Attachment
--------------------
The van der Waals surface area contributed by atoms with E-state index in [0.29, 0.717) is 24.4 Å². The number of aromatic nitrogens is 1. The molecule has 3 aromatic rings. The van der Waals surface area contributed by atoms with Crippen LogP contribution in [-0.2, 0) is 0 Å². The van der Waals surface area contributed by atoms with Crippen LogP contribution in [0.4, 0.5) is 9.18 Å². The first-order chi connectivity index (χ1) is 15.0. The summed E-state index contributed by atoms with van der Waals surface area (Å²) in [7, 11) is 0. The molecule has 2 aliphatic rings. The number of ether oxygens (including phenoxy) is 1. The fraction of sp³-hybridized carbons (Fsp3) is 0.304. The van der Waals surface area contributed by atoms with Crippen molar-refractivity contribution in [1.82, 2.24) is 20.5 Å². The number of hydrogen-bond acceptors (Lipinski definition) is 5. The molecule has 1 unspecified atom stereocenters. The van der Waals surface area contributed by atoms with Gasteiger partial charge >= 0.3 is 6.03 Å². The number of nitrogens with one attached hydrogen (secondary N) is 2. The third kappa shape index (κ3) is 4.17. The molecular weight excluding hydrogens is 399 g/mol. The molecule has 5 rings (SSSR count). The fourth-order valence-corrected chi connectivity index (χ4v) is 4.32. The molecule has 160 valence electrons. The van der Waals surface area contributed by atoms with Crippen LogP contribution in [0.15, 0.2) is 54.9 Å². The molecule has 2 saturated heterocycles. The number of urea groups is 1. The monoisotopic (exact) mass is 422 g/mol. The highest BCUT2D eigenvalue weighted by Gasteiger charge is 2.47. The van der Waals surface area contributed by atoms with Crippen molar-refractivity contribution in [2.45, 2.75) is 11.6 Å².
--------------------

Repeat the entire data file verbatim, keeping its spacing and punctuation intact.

The van der Waals surface area contributed by atoms with E-state index in [0.29, 0.717) is 24.4 Å². The number of aromatic nitrogens is 1. The molecule has 3 aromatic rings. The van der Waals surface area contributed by atoms with Crippen LogP contribution in [-0.2, 0) is 0 Å². The van der Waals surface area contributed by atoms with Crippen LogP contribution in [0.4, 0.5) is 9.18 Å². The first-order chi connectivity index (χ1) is 15.0. The summed E-state index contributed by atoms with van der Waals surface area (Å²) in [7, 11) is 0. The molecule has 2 aliphatic rings. The number of ether oxygens (including phenoxy) is 1. The fraction of sp³-hybridized carbons (Fsp3) is 0.304. The van der Waals surface area contributed by atoms with Crippen molar-refractivity contribution in [1.82, 2.24) is 20.5 Å². The number of hydrogen-bond acceptors (Lipinski definition) is 5. The molecule has 1 unspecified atom stereocenters. The van der Waals surface area contributed by atoms with Gasteiger partial charge >= 0.3 is 6.03 Å². The number of nitrogens with one attached hydrogen (secondary N) is 2. The third kappa shape index (κ3) is 4.17. The molecular weight excluding hydrogens is 399 g/mol. The molecule has 5 rings (SSSR count). The fourth-order valence-corrected chi connectivity index (χ4v) is 4.32. The molecule has 160 valence electrons. The van der Waals surface area contributed by atoms with Crippen LogP contribution in [0.15, 0.2) is 54.9 Å². The molecule has 2 saturated heterocycles. The number of urea groups is 1. The monoisotopic (exact) mass is 422 g/mol. The highest BCUT2D eigenvalue weighted by Gasteiger charge is 2.47. The van der Waals surface area contributed by atoms with Crippen molar-refractivity contribution in [2.45, 2.75) is 11.6 Å².